Further Adventures in the Kitchen: A Startlingly Good Success

To counteract my dismal dahl doings (and combat a few days of the dreadful BRAT diet), this is a successful kitchen creation story with a super happy ending. While laid up with the nasty stomach flu, I tortured myself by watching the Food Network and seeing all the things I couldn’t eat. (It’s a little thing I do.) On ‘The Barefoot Contessa’ (is she even a real Contessa? What is a real Contessa anyway?) Ina was having some of her favorite chefs give out the recipes for what they liked to cook after a day of hard work at their respective restaurants – so these were supposed to be good, but relatively quick and easy. Chef Julia Turschen explained her Kimchi fried rice dish that looked so good, and simple, I knew I’d have to try it as soon as my stomach allowed.

Here is the recipe – it worked so well you just need to follow it word for word:

Kimchi Fried Rice with Fried Egg
  • 5 tablespoons extra-virgin olive oil
  • 1/4 cup finely chopped yellow onion
  • 1 small garlic clove, finely minced
  • Coarse salt
  • 1/2 cup finely chopped very sour kimchi
  • 1 teaspoon soy sauce
  • 1 cup day-old cooked rice, at room temperature
  • 1 very good egg
  • 1 scallion, white and light green parts only, very thinly sliced
  • 1 generous pinch coarse Korean chili powder

Heat 3 tablespoons of olive oil in a large nonstick skillet over medium heat. Add the onion, garlic and a pinch of salt. Cook, stirring now and then, until the onions begin to soften and just begin to brown, about 10 minutes. Turn the heat to high and add the kimchi and cook for 2 or 3 minutes until it begins to crisp on the edges. Add the soy sauce and rice and stir thoroughly to combine. Cook until the rice is warmed through and beginning to brown, about 5 minutes. Transfer the rice to a warm, shallow bowl and set aside.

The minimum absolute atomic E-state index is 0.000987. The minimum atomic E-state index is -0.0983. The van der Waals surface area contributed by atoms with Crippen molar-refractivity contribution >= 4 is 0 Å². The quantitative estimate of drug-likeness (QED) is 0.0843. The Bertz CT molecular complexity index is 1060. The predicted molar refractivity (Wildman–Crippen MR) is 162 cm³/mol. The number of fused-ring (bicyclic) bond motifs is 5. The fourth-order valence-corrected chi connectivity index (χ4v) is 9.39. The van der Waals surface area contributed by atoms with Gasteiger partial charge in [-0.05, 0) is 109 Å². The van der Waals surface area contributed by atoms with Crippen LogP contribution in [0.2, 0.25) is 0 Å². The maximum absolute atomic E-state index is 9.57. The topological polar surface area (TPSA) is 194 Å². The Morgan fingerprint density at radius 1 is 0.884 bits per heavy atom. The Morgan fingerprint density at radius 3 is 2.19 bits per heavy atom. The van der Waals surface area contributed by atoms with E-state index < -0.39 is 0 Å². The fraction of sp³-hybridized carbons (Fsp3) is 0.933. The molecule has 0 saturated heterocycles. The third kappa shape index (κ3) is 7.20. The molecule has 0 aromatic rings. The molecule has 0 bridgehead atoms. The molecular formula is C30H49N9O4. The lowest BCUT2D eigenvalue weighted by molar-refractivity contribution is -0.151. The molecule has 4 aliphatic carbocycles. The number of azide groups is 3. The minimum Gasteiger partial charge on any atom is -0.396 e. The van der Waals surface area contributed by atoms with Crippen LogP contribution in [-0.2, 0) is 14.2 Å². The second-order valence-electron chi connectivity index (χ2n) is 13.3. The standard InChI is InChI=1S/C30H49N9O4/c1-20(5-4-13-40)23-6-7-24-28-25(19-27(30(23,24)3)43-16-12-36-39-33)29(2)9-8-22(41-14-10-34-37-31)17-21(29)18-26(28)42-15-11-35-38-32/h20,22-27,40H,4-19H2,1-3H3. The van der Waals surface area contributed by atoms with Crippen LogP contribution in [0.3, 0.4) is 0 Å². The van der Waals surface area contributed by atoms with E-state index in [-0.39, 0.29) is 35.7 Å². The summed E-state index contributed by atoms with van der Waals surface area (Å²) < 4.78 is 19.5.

Wipe the skillet clean with a paper towel and add 2 tablespoons of olive oil to the pan and return it to the stove set over high heat. Crack the egg into the skillet, sprinkle it with a pinch of salt and immediately cover the pan with a lid. Cook until the egg white is cooked through and the yolk is barely set. Slip a spatula underneath the egg and transfer it on top of the rice. Scatter the scallion over the dish and sprinkle with the chili powder. Eat immediately, being sure to break the yolk and let is act like a sauce over the rice.

I doubled the recipe (if I’m going to invest the time and effort into cooking something, it better damn well feed more than one person at one sitting), and went a little heavier on the rice (about three cups, cooked) because I wasn’t sure how much heat I could take (kimchi is no joke). It was said by the chef that kimchi totally changes once it is cooked – and this proved true. When it first hit the pan, I wasn’t sure. That initial aroma is intense, and some might find it off-putting, but after a few minutes it transforms into pure goodness, and by the time the rice is added it all comes together in almost-miraculous alchemy.

The double dose of fried egg was killer – and this dish is all about that fried egg topper. (I sent the recipe to Suzie, who tried it before I could, what with a working intestinal track and all, and she agreed that it was the egg that sent it spinning.) I used cayenne pepper for the Korean chili powder and it seemed to work just as well, if a little less coarse. Don’t skip out on the scallions either – they’re much more than a simple garnish here. All in all, this is one supreme recipe that even Andy enjoyed. (And he’s not easy to please.)

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